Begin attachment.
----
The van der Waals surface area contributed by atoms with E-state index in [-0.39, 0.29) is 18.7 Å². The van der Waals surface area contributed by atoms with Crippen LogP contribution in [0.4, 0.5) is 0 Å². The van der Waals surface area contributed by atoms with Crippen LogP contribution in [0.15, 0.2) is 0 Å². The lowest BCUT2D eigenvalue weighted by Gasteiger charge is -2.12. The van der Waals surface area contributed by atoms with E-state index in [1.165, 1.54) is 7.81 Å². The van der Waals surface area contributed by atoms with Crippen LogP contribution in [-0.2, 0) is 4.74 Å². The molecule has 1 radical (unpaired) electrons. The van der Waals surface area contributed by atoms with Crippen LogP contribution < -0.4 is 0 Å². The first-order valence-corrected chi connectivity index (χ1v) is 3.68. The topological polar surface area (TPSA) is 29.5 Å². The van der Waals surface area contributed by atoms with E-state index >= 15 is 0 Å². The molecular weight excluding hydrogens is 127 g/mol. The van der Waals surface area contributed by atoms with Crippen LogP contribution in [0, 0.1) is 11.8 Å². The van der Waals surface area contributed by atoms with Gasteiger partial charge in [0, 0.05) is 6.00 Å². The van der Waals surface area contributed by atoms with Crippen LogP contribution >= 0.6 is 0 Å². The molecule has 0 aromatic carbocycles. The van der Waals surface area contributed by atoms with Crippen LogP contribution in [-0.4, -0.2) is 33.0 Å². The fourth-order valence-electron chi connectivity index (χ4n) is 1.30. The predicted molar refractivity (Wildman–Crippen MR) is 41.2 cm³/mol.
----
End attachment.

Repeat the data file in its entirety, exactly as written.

The van der Waals surface area contributed by atoms with E-state index in [-0.39, 0.29) is 18.7 Å². The van der Waals surface area contributed by atoms with Crippen LogP contribution in [0.4, 0.5) is 0 Å². The van der Waals surface area contributed by atoms with Crippen LogP contribution in [0.15, 0.2) is 0 Å². The lowest BCUT2D eigenvalue weighted by Gasteiger charge is -2.12. The van der Waals surface area contributed by atoms with E-state index in [1.165, 1.54) is 7.81 Å². The van der Waals surface area contributed by atoms with Crippen LogP contribution in [-0.2, 0) is 4.74 Å². The molecule has 1 radical (unpaired) electrons. The van der Waals surface area contributed by atoms with Crippen LogP contribution < -0.4 is 0 Å². The first-order valence-corrected chi connectivity index (χ1v) is 3.68. The topological polar surface area (TPSA) is 29.5 Å². The van der Waals surface area contributed by atoms with E-state index >= 15 is 0 Å². The molecular weight excluding hydrogens is 127 g/mol. The van der Waals surface area contributed by atoms with Crippen LogP contribution in [0, 0.1) is 11.8 Å². The van der Waals surface area contributed by atoms with Gasteiger partial charge in [0, 0.05) is 6.00 Å². The van der Waals surface area contributed by atoms with Crippen LogP contribution >= 0.6 is 0 Å². The molecule has 0 aromatic carbocycles. The van der Waals surface area contributed by atoms with Crippen LogP contribution in [-0.4, -0.2) is 33.0 Å². The fourth-order valence-electron chi connectivity index (χ4n) is 1.30. The predicted molar refractivity (Wildman–Crippen MR) is 41.2 cm³/mol.